Thursday, February 26, 2009

Who owns what you post?

Originally published in The Athens NEWS:

Facebook caved in to users last week under a mountain of protests because of a subtle change to the popular social networking site’s “terms of use.” Many of the site’s 175 million users, as well as a handful of online privacy watchdog groups, were outraged by a proposal that would have given Facebook the rights to content generated by its users, even after they deleted their accounts.

Last week, Facebook retracted the changes and reverted back to its old policy. But that old policy still grants the Web site a license to copy, publicly display, reformat and distribute user content for any purpose the site wishes.

Bernhard Debatin, an associate professor of journalism at Ohio University, explained what happened. “Facebook tried to change it so they could own your content,” he said. The difference between the current policy and the one Facebook tried to implement, he added, “ultimately, is only a semantic difference.”

The real issue, the professor stated, is that users still license out content to Facebook when they sign up for an account. “People out there thought they had won this huge battle, not realizing that the licensing issue is still there,” said Debatin, who has researched content and privacy concerns associated with Facebook.

After the controversy last week, Facebook stated that it doesn’t intend to own rights to any user information, but that it needs at least some sort of licensing agreement to circulate content on its network. Facebook couldn’t be reached for comment.

Still, a major concern, according to Debatin, is that users don’t know how their content is being used because the language behind the license is so broad. Facebook’s current “terms of use” states that its license gives the company the right to use user-generated content for “any purpose, be it commercial, advertising or any sort of marketing or promotion.”

Facebook also says it can keep archived copies it has made of user content even after a user has deleted his or her profile.

“You still don’t know if, and how much, of the content you produce is being used by Facebook,” Debatin said. Facebook regularly takes user “snapshots,” which it can then archive and keep after a user deactivates his or her account. “I would assume they make [snapshots] pretty frequently,” he noted. Facebook would no longer have rights to the original content but would still own all the archived copies of it, he said.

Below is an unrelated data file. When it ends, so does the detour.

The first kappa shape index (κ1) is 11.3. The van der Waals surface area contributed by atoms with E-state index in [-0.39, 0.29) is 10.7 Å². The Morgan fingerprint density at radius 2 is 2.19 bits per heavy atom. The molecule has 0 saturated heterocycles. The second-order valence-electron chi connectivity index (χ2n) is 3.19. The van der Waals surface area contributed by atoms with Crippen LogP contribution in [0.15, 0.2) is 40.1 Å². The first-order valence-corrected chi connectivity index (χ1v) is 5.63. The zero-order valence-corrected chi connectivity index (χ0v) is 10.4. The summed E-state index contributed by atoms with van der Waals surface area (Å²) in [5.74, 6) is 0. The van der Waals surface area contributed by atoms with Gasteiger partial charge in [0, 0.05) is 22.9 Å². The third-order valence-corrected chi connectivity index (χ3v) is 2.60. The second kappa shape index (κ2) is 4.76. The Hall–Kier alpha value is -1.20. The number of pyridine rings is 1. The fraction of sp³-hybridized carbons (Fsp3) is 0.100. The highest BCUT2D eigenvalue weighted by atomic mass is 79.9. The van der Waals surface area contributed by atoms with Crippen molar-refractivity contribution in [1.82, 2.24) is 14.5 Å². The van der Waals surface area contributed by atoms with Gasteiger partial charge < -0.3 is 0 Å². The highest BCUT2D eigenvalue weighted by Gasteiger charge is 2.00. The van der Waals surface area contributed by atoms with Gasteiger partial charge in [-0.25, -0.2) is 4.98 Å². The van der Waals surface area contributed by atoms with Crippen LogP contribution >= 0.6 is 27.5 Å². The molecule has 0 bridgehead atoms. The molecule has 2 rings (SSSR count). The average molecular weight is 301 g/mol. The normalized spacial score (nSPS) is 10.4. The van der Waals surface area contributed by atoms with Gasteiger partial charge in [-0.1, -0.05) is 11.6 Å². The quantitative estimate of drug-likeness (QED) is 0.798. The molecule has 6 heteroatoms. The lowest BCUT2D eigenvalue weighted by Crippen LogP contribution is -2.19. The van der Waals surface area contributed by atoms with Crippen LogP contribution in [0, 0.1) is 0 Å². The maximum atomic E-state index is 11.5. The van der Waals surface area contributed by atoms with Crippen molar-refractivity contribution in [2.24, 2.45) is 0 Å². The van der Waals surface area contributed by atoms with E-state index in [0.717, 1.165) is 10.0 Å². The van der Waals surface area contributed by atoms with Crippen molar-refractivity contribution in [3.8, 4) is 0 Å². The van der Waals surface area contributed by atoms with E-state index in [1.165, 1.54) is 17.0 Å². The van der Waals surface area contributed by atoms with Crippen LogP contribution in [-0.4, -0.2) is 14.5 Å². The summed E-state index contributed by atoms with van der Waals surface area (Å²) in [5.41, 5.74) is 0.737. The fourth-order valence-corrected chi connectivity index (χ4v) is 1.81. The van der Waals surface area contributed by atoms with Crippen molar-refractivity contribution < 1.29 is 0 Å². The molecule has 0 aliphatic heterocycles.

Debatin noted that the licensing issues seen on Facebook are echoed throughout the social networking spectrum – sites such as MySpace, photo-hosting services such as Flickr and Zooomr, and even many blogging services.

For photographers, this poses an interesting question. Matt Slaby, a freelance photojournalist based in Denver with a degree from the University of Denver Sturm College of Law, commented on the ever-growing problem of trying to protect intellectual property in the digital age.

Slaby said that social-networking sites such as Facebook are increasingly becoming cheap, effective marketing tools for semi-professional young writers, photographers and artists. “As a photographer, I look at things like Facebook with a certain sense of balance; it’s a great marketing tool and an interesting and nontraditional way to reach buyers and syndicate content,” he said.

Yet content, whether it be writing or photography can now be copied and transferred easily without the user’s consent. “The problem with intellectual property law, in its current state,” Slaby said, “is that it uses language that was germane to an age where content had a unique original – a typed manuscript, an original negative, a painted canvas.”

He said the problem with Facebook’s changes was that they went too far. “It’s pretty easy to imagine a scenario where Facebook would begin selling your content for a profit without compensating you, the producer of the material,” he said.
“The World Wide Web is a multi-edged sword,” agreed Stan Alost, assistant director of the Ohio University School of Visual Communication. Social networking, photo-hosting, and blogging sites are examples of the proliferation of communication in the digital age, he said.

“With that mass audience,” and massive amount of content, “comes the reality (not a threat any longer) that intellectual content — the text, images and videos – posted by the creator becomes easily appropriated for other use,” he said.

Alost cited a former student, who recently was surprised to find one of his photographs on an album cover. The album designer, Alost said, had apparently come across the image on the student’s Web site, and decided to use it. (The situation, he said, has since been resolved, with the student compensated for the work.)

Both Alost and Slaby cited techniques photographers and other visual artists use to safeguard their content – like posting small, low-resolution images and only uploading images tagged with watermarks.

But ultimately, Slaby said, the only real way to avoid problems with the content you post is to abstain from using any sort of social networking service, “Which to me,” he said, “ is like trying to force the cat back into the bag.”

Debatin echoed that same point, saying the only sure-fire ways to control your content is by not posting it at all. But, he added, “Reducing content itself is almost contradictory to the whole notion of social networking.”

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